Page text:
A vaccine of this type is preferably used for certain stages of colon carcinoma (Duke C) and for other tumors which carry antigens or epitopes which are present in the vaccine. Other tumors of this type are solid tumors, for example carcinomas of the pancreas, of the stomach, of the breast and of the lungs. The vaccine can be administered parenterally or orally. The antigens can be administered, dissolved or suspended in physiological saline, preferably intradermally in PBS.
Two tests were carried out to assess the stability of the antigenic composition of the vaccine:
a) The Terasake IIF Assay (indirect immunofluorescence using tumor cells which grow in the wells of the Terasake microtiter plate) with monoclonal antibodies of various specificities. It is possible by means of this test to measure the expression of membrane antigens on intact tumor cells, against which a number of monoclonal antibodies are available (Cancer Detection and Prevention 6, 181-184, 1983). It was possible by this means to detect drastic changes to the DE-TA cell membrane during cultivation;
b) solubilization of the total cellular proteins using a detergent (Hybridoma 1, 413-421, 1982) followed by SDS-poly acrylamide gel electrophoresis combined with a silver stain (Anal. Biochem. 105 361-363, 1980). The combination of these techniques ensures that no significant changes in the total protein content of the DE-TA cell line have occurred.
1. Antigen 18
Antigen 18 carries an epitope which, on the cell membrane of the Oat-75 small-cell lung carcinoma cell line (Cancer Research (1977), 37, 3088-3095) and on the tumors derived from Oat-75 and transplanted onto the nude mouse, is accessible to the MAB 278/97 of the IgG, isotype, that is to say the MAB binds to the native Oat-75 cell line, or the corresponding transplanted tumor tissue, carrying the epitope. It has not been possible to detect the epitope either on another small-cell lung carcinoma cell line (SHP-77) or on 5 other non-small-cell lung carcinoma cell lines (Calu-1, E-14, B109, A549, Chago, Bro-CaHof; ATCC lines). Moreover, it has not been possible to detect the epitope on 5 pancreatic tumor cell lines (PaTu-I, II, II1, MIA Pa-Ca-2, PANC-1), 2 gynecological tumor cell lines (HeLa, PA-1), 3 other, non-related carcinoma cell lines (MCF-7, MDA-1, Co-Wi), 6 human fibroblast lines, 3 non-human cell lines (Vero, rat fibroblasts, NMRI mouse fibroblasts) or leukocytes from peripheral human blood.
Furthermore, the epitope is undetectable on 12 lung carcinomas transplanted onto the nude mouse and 4 transplanted pancreatic tumors as well as 7 lung carcinomas taken directly from the patient, one carcinoma of stomach and one of the colon, 5 normal lung tissues, or one sample in each case of normal tissue from the pancreas, stomach, colon and thyroid.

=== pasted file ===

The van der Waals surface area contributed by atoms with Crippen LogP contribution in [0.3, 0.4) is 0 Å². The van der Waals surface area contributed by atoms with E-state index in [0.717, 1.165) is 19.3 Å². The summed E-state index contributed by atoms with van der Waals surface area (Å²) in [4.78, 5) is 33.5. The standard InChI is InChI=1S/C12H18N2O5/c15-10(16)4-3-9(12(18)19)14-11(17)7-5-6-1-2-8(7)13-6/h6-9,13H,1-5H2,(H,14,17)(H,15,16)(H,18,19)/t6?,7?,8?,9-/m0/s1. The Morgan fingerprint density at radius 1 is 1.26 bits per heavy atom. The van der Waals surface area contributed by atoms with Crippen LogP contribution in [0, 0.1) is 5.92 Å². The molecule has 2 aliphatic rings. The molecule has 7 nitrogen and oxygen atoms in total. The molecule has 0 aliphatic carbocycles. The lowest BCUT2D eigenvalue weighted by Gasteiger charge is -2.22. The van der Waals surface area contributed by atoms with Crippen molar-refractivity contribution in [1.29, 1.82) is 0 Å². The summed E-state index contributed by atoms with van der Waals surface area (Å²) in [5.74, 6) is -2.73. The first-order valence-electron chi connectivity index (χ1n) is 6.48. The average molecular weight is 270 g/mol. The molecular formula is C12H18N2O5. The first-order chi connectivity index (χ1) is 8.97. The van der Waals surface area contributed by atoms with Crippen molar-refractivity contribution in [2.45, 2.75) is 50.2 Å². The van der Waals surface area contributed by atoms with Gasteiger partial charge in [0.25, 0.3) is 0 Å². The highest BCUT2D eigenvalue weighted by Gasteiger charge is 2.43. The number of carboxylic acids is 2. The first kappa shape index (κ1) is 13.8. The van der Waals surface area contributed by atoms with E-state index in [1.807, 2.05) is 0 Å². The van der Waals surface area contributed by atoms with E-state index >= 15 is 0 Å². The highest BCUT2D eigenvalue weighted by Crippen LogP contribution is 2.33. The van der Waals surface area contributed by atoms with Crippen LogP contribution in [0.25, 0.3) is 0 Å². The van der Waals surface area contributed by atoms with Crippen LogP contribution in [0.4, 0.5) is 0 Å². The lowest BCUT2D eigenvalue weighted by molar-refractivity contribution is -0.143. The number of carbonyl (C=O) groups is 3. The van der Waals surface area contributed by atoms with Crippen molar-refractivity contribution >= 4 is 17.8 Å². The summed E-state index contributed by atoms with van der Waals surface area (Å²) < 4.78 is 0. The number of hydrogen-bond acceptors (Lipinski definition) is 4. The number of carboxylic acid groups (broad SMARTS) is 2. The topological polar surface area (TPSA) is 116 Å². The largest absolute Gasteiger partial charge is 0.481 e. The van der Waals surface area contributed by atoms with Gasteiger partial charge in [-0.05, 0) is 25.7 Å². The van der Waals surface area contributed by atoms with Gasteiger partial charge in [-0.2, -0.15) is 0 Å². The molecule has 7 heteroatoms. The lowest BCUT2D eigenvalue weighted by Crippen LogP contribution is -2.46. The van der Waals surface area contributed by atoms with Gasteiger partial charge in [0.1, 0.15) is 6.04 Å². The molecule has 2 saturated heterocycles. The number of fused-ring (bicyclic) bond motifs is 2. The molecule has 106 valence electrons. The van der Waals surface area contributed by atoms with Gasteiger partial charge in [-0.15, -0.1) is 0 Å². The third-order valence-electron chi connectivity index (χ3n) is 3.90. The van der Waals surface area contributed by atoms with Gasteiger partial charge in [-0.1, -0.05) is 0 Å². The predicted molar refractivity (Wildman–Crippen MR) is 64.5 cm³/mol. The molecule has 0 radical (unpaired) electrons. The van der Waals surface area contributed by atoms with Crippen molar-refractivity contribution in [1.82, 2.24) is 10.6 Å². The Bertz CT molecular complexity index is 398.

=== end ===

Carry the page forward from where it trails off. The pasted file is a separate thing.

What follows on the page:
Following fixation with formaldehyde and embedding in paraffin of the Oat-75 tumor transplant, the epitope, which is detectable on cryopreserved material, is modified such that MAB 278/97 no longer binds.
2. Antigen 19
Antigen 19 carries an epitope which, on the cell membrane of the Oat-75 small-cell lung carcinoma cell line and on the tumors derived from the Oat-75 and transplanted onto the nude mouse, is accessible to MAB 278/105 of the IgG3 isotype. The epitope can be detected in vessels, for example in cryostat sections as well as on materials from normal and tumor tissue which have been treated with formaldehyde and embedded in paraffin.
In this case, it is found preferentially in endothelial cells, but it can also be found in extracellular regions such as, for example, in parts of the basal membrane or the internal elastic lamina. It is undetectable in megakaryocytes, but it is detected in the capillary loop endothelium of the glomeruli (in contrast to F VIIIR:AG). The epithelium in Bowmann's capsule is unreactive.
By its nature, it is particularly concentrated in tumors of the vascular system. Moreover, the epitope is detectable in, for example, endothelial cells of human umbilical cords and on the cell membrane (after fixing with glutaraldehyde) as well as in the cytoplasm (punctate components around the nucleus and intra-cytoplasmic granular distribution). Furthermore, endothelial cells of human iliac crest veins express the epitope while, in contrast, the epitope is undetectable in endotlhelial cells of the pulmonary aorta of cattle. The epitope is undetectable on the cell membrane of leukocytes from human peripheral blood.
In addition to the resistance of the epitope in tissue to fixation with formaldeyhyde and embedding in paraffin, which was indicated above, it is also resistant to treatment with neuraminidase but is sensitive to periodic acid oxidation. On the basis of its properties, MAB 278/105 appears to be suitable for the diagnosis of tumors derived from the endothelium and for chronic inflammations.
3. Antigen 20